The Lewis Nedas Property Newsletter is back!
We took a break over the Summer and the early Autumn, to assess the ramifications of the Brexit vote and its effect on the Housing Market. It is still far too early to say what the true effects are, because there have been so many other variables to consider (the drop in the pound being one such major variable). It's accurate to say that the market is much quieter and price growth is much reduced.
The London prime markets, i.e. Zones 1 and 2, have however seen a marked reduction in prices, a record average drop of over £100,000!
Fewer people are able to buy property; in fact the number of under 35’s who are property owners has decreased by 1/3 since 2011, to 334,000 this year. The U.K is now outside Europe’s top 20 countries for house sales.
Buy to Let Market
It's plain that there are issues on the horizon for buy to let investors; they will see less tax relief and less mortgage availability the supply of housing is on a rising curve and rents are increasingly unaffordable.
Additionally those BTL landlords who used a supposed loophole, which appeared to allow landlords (before the increase in SDLT in April this year) to transfer properties into limited companies in an attempt to avoid the increase in tax, are likely to come to the attention of HMRC.
Such a device is likely to fall foul of HMRC and tax avoidance legislation, and could easily attract allegations of both tax and mortgage fraud. It is anticipated that HMRC would assume that such transfers to limited companies were artificial structures.
We have seen the usual contradictory reports about the market - the NAEA (National Association of Estate Agents) report that confidence in the housing market is back to pre- Brexit levels and an increase in demand in September 2016, though in the same month mortgage approvals were markedly reduced (by 15%) when compared with September 2015.
There was also a slight dip in the number of residential properties coming onto the market, again when compared with last year.
Sales of homes are now taking longer than in 2015, in fact they are taking an additional month longer and it can take 91 days to secure a sale.
John Lewis report that new build / newly converted properties in this country are now the smallest properties in Europe, and are on average 92% of the recommended size.
Property Partners latest research suggests that it would take the average Londoner on an average salary of £34,000 faces a period of 121 years before they could afford to save the average necessary deposit to buy a property in London, if they are unable to rely upon the bank of Mum and Dad.
The drastic fall in the value of the pound has attracted increased foreign interest in the London market, but the canny US/Chinese/Middle Eastern potential purchasers would appear to be hanging back to see if any further falls in the pounds value would benefit them more.
Certainly they would also seem to be casting their nets wider than the prime London zones 1 and 2.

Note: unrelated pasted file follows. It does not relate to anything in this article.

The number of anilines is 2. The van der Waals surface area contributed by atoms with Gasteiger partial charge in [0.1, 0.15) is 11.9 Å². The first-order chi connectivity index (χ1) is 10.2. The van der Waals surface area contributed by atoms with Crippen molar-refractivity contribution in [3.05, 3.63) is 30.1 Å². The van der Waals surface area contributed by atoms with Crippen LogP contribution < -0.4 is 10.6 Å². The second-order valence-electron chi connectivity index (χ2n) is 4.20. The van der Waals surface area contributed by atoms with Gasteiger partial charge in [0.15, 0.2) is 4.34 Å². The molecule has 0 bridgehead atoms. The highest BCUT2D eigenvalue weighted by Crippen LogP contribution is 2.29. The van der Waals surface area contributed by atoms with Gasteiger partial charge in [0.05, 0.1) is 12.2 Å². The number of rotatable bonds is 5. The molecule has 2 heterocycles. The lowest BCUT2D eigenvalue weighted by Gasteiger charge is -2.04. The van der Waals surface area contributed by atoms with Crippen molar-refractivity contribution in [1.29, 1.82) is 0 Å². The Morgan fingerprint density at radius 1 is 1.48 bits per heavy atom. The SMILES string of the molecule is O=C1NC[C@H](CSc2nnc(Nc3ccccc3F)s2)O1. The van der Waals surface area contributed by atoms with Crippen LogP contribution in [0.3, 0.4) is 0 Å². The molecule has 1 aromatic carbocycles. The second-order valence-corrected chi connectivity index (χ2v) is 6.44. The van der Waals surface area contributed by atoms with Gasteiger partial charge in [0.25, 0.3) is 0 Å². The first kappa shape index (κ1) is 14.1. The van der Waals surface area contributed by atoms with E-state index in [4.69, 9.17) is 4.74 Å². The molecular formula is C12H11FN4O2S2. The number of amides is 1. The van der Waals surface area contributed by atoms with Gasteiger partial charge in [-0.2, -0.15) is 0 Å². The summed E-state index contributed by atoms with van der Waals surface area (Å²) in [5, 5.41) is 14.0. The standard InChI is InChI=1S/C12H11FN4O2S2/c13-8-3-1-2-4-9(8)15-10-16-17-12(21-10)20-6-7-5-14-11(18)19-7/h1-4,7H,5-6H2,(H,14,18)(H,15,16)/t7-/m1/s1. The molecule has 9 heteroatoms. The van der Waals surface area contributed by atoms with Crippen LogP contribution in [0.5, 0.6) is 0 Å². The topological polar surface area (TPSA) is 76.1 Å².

Those areas likely to be affected (or benefited by) Crossrail and HS2 are also of increasing interest, in particular to shrewd Chinese investors.
Additionally we have noticed that foreign investors have computed that because of the increased SDLT, it makes more economic sense to buy a number of smaller flats in areas such as Colindale and Hendon, rather than pay the same amount of SDLT upon the sale of one larger property.
Our specialist property lawyers have also dealt with a large increase in clients seeking advice about potential compensation as a result of HS2 expansion - Our very own Richard Greenby (email@example.com) is the lawyer to contact in that issue.
This brings us neatly to the issue of the Third Heathrow Runway expansion, recently given the official go ahead by government.
According to reports this is likely to depreciate the value of properties in the area by 20%, some 783 homes are expected to be demolished. It is said, that government are prepared to pay a purchase price of 125% of the value of the property together with stamp duty and related fees, the likely cost of which is rumoured to be in the sum of £1.5bn.
It is also said to offer a potential boost to the construction industry to the tune of £18bn.
Again this sector is experiencing some major changes, a great many investors have removed themselves from this market.
The 'gig' economy is also have a huge effect on the market, Young flexible companies do not wish to tie themselves up with lengthy commercial leases of 20 years, instead the average lease is now about 7 years and likely to reduce further.
Business centres that offer office facilities are increasingly in demand and are proving to be a lucrative investment.
This sector is still booming away and has increased by 1/3 over the last 12 months.
An interesting demographic change in the type of Equity Release applicants has revealed increasing demand not just those from the lower socio- economic demographic but also those who on paper would certainly appear to be wealthier (with properties worth £1 million plus) but who have reduced incomes.